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Mutual fund companies are in the business of making money. Plain and simple. But these complexes are often charitable givers too.

Since it's the season of giving, thought you might be interested to learn that many mutual fund companies have a sweet side; Throughout the year, they frequently give a portion of their corporate profits to various local and national charities, and, encourage their employees to do the same as well.

While there's no one central clearing house that tallies precisely how much fund families give each year, here's a look at some of the ways they have helped others in 1999:

  • MFS. One of the oldest fund families in the country, MFS was the lead sponsor of the Pan Massachusetts Challenge, a bike event that raises money for the Jimmy Fund, the fund raising arm of the Dana Farber Cancer Institute in Boston.

    "This year the event raised over 8.7 million dollars," says John Reilly, media relations manager of MFS. " In the past 20 years, the number of riders has gone from about 16 to 2700, Now this event is the single largest fund raiser for the Jimmy Fund."

    MFSs contribution to that pot was over $500,000, not quite one-third of the total $1.4 million the fund complex gave to charities this year. Some of the other recipients of MFSs giving include City Year, an Americorp Program, and the United Way.

  • OppenheimerFunds. During the past couple of years, OppenheimerFunds has streamlined the way it does its giving. Instead of giving smaller grants to a number of organizations, it's giving larger sums to four charities. Those charities are: Save the Children, a global children's services organization committed to helping women and children around the world; the American Cancer Society; the Special Olympics; and Teach For America, an organization that recruits college graduates to do a 2-year stint in some of the toughest schools around the country.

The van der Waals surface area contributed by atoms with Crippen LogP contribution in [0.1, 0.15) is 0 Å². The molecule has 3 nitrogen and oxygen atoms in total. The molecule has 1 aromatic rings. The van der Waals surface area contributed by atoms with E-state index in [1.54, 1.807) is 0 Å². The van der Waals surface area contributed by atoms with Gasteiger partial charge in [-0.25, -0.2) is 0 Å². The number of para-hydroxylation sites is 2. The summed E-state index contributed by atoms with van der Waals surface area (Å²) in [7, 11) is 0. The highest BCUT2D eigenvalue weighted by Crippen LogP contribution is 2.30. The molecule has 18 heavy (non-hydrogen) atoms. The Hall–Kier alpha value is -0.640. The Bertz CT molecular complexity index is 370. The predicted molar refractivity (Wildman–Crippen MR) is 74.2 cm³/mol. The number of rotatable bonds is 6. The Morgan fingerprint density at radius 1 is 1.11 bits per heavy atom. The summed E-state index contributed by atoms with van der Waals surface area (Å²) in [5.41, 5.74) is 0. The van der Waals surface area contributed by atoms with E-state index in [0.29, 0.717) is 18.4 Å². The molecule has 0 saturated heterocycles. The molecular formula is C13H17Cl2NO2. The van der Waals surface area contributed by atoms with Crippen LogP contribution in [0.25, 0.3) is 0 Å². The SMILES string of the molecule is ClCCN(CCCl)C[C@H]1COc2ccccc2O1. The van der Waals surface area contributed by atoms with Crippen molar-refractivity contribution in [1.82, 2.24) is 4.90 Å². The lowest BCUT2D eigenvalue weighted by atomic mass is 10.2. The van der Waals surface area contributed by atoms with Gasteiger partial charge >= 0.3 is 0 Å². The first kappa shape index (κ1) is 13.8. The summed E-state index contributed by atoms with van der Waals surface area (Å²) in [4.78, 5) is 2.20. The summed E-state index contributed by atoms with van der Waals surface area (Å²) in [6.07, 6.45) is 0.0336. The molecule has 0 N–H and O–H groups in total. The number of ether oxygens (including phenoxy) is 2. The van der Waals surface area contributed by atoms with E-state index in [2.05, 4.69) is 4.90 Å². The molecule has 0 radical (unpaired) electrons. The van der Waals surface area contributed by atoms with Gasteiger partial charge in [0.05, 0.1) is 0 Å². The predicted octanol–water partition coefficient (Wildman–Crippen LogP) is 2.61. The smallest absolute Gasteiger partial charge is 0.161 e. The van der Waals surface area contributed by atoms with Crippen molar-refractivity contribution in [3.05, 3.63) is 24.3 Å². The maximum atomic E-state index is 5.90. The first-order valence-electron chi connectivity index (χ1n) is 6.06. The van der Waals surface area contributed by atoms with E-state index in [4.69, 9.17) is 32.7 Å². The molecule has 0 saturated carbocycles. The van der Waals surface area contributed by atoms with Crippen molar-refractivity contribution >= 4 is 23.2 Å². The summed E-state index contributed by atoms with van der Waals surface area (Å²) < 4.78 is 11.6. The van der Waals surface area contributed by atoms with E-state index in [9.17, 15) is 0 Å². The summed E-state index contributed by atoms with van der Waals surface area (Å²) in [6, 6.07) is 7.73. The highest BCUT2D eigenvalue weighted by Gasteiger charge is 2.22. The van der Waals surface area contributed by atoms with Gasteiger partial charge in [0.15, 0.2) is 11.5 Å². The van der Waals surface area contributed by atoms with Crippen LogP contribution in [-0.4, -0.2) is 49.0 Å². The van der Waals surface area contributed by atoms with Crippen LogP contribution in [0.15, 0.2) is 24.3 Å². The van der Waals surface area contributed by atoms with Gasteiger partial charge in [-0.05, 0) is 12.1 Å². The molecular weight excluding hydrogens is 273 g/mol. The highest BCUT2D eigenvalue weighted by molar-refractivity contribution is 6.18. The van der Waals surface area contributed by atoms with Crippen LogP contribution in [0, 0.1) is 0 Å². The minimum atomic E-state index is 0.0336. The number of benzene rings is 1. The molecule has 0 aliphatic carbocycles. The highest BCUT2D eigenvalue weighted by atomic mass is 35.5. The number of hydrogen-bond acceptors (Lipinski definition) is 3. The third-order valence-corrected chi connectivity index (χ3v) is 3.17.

OppenheimerFunds is also big on matching contributions that its employees make to qualified non-profit organizations. Employees can give up to $2000 to a qualified organization and OppenheimerFunds will match that gift dollar-for-dollar.

  • American Century. This Kansas City-based fund family is involved with Union Station, an old train station in the city that's being renovated and turned into a science facility and Liberty Memorial, one of the country's oldest World War I memorials. They also are sponsors of the American Century Annual Duck Derby. Money raised from it goes to local charities.

    "The rule of thumb is that we support a lot of charities in the communities where we have a sizable presence in terms of our employee base," says Chris Doyle, spokesperson for American Century.

  • Putnam. Along with giving to United Way and encouraging it's employees to be charitable givers as well, senior executives here have started pooling bonus money and giving it away.

    "Last year, Putnam executives pooled their bonus money, gathered 1 million dollars, and gave it to the Boys and Girls Clubs in Boston, " says Nancy Fisher, director of public relations at Putnam. "The money was used to wire clubhouses and to teach computer literacy to young people."

    This year the execs are expected to divvy up their $1 million among a couple of different charitable organizations.

  • Acorn. And at this small 75-person fund family, at this time of year the touch is a personal one.

    "Each year we sponsor a needy family in Chicago, " says Marilyn Morrison, spokesperson for the Acorn Family of Funds."They send us a list of things that they need, like clothes and toys for the kids, and people here buy those things for them. We also provide the family with a holiday dinner as well.

    Hope you are able to share something with someone--- or some group--- in need this season too.

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